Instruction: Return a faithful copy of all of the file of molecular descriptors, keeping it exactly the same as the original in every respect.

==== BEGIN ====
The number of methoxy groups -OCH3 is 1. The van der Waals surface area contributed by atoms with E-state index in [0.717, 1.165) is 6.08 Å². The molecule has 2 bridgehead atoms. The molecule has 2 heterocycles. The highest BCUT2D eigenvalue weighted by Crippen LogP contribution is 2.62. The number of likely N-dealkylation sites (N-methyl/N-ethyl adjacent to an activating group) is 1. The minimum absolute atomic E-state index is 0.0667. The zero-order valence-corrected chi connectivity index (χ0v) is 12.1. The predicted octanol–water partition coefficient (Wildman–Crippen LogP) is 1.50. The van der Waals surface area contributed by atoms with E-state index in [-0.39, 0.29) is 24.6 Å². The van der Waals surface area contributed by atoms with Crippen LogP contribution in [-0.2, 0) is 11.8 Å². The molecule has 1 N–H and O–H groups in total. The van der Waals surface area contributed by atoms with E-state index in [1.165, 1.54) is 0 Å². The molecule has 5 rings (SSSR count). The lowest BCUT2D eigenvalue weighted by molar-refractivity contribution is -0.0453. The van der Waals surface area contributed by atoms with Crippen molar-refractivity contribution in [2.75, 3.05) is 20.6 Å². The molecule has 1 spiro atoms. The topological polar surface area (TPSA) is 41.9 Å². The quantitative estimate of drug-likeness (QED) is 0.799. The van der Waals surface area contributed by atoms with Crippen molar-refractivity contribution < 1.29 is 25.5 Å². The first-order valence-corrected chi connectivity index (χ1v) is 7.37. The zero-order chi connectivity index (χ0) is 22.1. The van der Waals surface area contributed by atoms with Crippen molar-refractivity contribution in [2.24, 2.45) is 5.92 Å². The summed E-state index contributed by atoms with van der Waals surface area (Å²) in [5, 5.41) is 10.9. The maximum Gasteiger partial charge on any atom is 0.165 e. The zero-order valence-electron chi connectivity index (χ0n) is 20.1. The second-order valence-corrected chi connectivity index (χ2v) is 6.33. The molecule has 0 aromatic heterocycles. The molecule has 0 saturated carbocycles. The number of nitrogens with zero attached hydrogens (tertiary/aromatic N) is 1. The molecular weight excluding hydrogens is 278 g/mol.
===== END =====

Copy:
The number of methoxy groups -OCH3 is 1. The van der Waals surface area contributed by atoms with E-state index in [0.717, 1.165) is 6.08 Å². The molecule has 2 bridgehead atoms. The molecule has 2 heterocycles. The highest BCUT2D eigenvalue weighted by Crippen LogP contribution is 2.62. The number of likely N-dealkylation sites (N-methyl/N-ethyl adjacent to an activating group) is 1. The minimum absolute atomic E-state index is 0.0667. The zero-order valence-corrected chi connectivity index (χ0v) is 12.1. The predicted octanol–water partition coefficient (Wildman–Crippen LogP) is 1.50. The van der Waals surface area contributed by atoms with E-state index in [-0.39, 0.29) is 24.6 Å². The van der Waals surface area contributed by atoms with Crippen LogP contribution in [-0.2, 0) is 11.8 Å². The molecule has 1 N–H and O–H groups in total. The van der Waals surface area contributed by atoms with E-state index in [1.165, 1.54) is 0 Å². The molecule has 5 rings (SSSR count). The lowest BCUT2D eigenvalue weighted by molar-refractivity contribution is -0.0453. The van der Waals surface area contributed by atoms with Crippen molar-refractivity contribution in [2.75, 3.05) is 20.6 Å². The molecule has 1 spiro atoms. The topological polar surface area (TPSA) is 41.9 Å². The quantitative estimate of drug-likeness (QED) is 0.799. The van der Waals surface area contributed by atoms with Crippen molar-refractivity contribution < 1.29 is 25.5 Å². The first-order valence-corrected chi connectivity index (χ1v) is 7.37. The zero-order chi connectivity index (χ0) is 22.1. The van der Waals surface area contributed by atoms with Crippen molar-refractivity contribution in [2.24, 2.45) is 5.92 Å². The summed E-state index contributed by atoms with van der Waals surface area (Å²) in [5, 5.41) is 10.9. The maximum Gasteiger partial charge on any atom is 0.165 e. The zero-order valence-electron chi connectivity index (χ0n) is 20.1. The second-order valence-corrected chi connectivity index (χ2v) is 6.33. The molecule has 0 aromatic heterocycles. The molecule has 0 saturated carbocycles. The number of nitrogens with zero attached hydrogens (tertiary/aromatic N) is 1. The molecular weight excluding hydrogens is 278 g/mol.